WATCH BELOW: Bear encounter in Banff highlights issue of human activity in animal habitat

They are now forbidden from accepting for rescue and release bighorn lambs, mountain goats and pronghorn antelope kids, elk calves, grizzly bears, black bears, wolf fox, coyote cubs, lynx, bobcats, skunks, raccoons and cougar kittens. With all these exclusions, you have to wonder if the government wants to save any distressed wildlife at all.

Considering most animals become orphaned or injured due to human causes, it seems preposterous that these private agencies, who operate with no government funding, wouldn’t be allowed to give these animals a fighting chance to survive.

What can you do to get the government to change its policy? Listen to my full interview with Clio Smeeton to find out.


If you want to know know more about reporting injured wildlife in Calgary click here.


Border Wall May Negatively Affect 111 Endangered Species

Ben Callison, president of the Humane Society Wildlife Land Trust

No matter where you stand on the issue of the border wall between the United States and Mexico, we can all agree that the deleterious harms a border wall could have on wildlife is not getting the attention it should. Barriers currently cut across roughly 40 percent of the nearly 2,000-mile long border. The Secure Fence Act of 2006 precipitated the addition of a variety of fencing types, concrete vehicle barriers and sensors.

Researchers found that where barriers are already in place, wildlife is impaired. Impacts include disrupting their migration patterns and limiting the dispersal of populations, which promotes inbreeding between subpopulations of a species.  The U.S. Fish and Wildlife Service predicts a wall may negatively affect 111 endangered species, such as jaguars, ocelots, jaguarundi and Mexican wolves, and 108 migratory bird species, including sparrows, warblers and hummingbirds. Four wildlife refuges, such as Lower Rio Grande Valley, Buenos Aires and Santa Ana National Wildlife Refuges, and fish hatcheries could all be negatively impacted.

These protected species and all animals should be able to access food, water and safe habitat. Walls and fences already in place are destroying the habitat connectivity that wild animals depend upon to fulfill these basic needs. Essential migratory routes may span from country to country, as a means for animals to access appropriate habitats in different seasons. A herd of bison, for example, is known to visit a pond on Mexico’s side of a barrier—as it is the only year-round water in the area—and cross into the U.S. to feed on native grasses.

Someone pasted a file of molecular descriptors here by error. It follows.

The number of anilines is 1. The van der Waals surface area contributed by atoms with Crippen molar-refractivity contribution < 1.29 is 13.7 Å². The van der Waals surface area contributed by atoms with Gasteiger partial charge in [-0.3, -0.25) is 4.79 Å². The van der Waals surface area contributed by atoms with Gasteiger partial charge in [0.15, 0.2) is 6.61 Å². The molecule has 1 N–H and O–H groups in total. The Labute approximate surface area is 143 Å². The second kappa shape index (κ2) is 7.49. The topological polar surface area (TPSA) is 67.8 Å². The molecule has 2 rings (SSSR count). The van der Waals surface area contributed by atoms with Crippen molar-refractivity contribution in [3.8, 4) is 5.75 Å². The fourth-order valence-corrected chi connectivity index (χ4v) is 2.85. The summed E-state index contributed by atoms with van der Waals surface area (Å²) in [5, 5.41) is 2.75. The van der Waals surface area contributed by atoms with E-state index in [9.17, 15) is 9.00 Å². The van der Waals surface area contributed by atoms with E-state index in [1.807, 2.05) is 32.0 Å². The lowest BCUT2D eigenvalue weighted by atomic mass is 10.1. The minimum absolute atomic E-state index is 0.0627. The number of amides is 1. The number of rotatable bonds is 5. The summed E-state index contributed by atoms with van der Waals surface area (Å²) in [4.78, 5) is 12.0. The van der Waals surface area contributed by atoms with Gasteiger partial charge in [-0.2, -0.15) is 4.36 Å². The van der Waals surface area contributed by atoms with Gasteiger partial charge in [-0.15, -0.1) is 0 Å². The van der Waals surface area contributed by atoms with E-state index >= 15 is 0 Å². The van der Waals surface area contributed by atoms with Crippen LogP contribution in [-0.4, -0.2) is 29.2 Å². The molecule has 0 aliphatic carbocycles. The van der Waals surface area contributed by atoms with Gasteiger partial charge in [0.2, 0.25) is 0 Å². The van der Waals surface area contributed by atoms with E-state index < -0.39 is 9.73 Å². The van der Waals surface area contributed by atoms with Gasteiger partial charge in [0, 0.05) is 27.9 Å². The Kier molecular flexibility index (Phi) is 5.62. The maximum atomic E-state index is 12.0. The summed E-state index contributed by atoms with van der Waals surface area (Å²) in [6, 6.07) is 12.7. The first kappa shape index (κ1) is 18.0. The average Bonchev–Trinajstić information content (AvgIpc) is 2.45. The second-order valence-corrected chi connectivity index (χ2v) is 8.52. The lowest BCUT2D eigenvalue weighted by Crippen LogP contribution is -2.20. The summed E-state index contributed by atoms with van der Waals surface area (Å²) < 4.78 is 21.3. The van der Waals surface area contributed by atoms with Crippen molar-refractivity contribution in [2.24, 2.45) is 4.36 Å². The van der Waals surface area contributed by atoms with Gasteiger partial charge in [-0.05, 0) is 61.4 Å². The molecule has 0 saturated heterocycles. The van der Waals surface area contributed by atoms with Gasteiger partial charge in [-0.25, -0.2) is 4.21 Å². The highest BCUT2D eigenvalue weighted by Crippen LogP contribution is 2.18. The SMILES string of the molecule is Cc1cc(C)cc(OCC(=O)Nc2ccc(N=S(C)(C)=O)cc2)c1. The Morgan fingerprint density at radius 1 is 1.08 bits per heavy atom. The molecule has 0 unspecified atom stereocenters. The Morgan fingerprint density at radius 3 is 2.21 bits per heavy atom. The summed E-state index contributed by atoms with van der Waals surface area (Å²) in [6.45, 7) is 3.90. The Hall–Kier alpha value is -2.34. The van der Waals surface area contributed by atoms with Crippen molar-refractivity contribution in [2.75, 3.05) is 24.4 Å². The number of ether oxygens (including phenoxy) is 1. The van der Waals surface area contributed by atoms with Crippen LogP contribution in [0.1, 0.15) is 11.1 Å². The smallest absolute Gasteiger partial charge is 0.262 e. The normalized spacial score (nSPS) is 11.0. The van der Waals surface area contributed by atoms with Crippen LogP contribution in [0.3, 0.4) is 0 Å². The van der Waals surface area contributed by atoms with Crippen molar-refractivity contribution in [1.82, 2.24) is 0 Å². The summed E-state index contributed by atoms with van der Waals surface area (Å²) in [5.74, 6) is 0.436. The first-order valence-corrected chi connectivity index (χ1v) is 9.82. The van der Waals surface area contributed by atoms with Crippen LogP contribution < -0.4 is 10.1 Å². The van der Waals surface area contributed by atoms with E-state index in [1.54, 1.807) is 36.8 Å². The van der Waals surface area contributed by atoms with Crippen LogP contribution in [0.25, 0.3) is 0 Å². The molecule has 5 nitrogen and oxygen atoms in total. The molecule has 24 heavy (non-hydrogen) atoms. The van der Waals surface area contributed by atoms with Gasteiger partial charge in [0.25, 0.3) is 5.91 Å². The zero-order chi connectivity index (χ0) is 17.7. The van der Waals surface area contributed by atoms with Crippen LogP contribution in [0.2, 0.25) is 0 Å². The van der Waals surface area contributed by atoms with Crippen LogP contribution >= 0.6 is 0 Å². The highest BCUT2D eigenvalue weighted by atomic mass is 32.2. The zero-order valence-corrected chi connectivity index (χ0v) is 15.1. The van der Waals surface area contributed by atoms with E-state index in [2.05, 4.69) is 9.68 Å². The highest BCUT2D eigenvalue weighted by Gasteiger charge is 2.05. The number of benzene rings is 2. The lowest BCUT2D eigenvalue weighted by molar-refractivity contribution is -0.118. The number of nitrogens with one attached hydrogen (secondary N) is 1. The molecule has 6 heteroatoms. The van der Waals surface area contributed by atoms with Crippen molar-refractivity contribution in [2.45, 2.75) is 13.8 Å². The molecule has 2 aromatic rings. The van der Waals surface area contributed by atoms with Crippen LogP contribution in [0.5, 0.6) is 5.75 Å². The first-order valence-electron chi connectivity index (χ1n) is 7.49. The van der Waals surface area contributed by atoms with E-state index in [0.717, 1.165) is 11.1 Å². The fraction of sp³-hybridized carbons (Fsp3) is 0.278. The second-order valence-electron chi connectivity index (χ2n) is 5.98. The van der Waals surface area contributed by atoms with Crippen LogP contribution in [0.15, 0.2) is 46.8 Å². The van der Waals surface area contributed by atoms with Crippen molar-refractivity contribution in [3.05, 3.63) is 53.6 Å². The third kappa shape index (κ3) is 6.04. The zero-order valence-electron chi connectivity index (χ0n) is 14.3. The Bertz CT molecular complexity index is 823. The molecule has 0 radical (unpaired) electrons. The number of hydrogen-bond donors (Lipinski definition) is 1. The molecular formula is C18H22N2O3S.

The ability to roam is important since access to mates and a healthy-sized population maintains genetic diversity. Walls and fences prevent animals from following natural migration patterns and divide healthy-sized populations, leading to inbreeding and a loss of genetic diversity. Resulting mutations can eventually weaken species, making them more vulnerable to diseases and disasters such as floods, fires and climate change.

North America’s cat species are among the species most imperiled by current and future barriers. Any hope for jaguars to repatriate part of their former U.S. range depends upon any remaining jaguars in the U.S. having access to jaguars in Mexico. Few ocelots still reside in the U.S., and a fence separates them from a larger, more genetically diverse population in Mexico. Jaguarundis have been protected in the U.S. since 1976, but the last known individual died on a Texas road in 1986. A population south of the border is the only hope for this species to again flourish in its former U.S. range.

Only around 100 Mexican gray wolves remain north of the border and a few dozen south of the border. Passing across the border is essential for the two populations to maintain genetic diversity. The ferruginous pygmy owl depends upon mating between populations in Arizona and Mexico, but only flies as high as 4.5 feet. The proposed height for a new wall would be impassable for many species.

Much is at stake for wildlife as well as the integrity and health of habitats situated on the borderlands. If it is decided that the expansion of the wall must happen, wildlife biologists and others must be consulted to guide the process so that any foreseeable harms to wildlife are minimal and habitat connectivity is preserved and restored wherever feasible. We need to explore creative options such as designing wildlife crossings, leaving gaps in barriers for small animals, and having removal barriers to allow for migration or breeding seasons.

When constructing national policy, there are many important issues facing decision makers, but we should take the needs of animals and conservation into account as well. Congress and President Nixon did as much in enacting the Endangered Species Act in 1973. “We abuse land because we regard it as a commodity belonging to us,” wrote Aldo Leopold. “When we see land as a community to which we belong, we may begin to use it with love and respect.”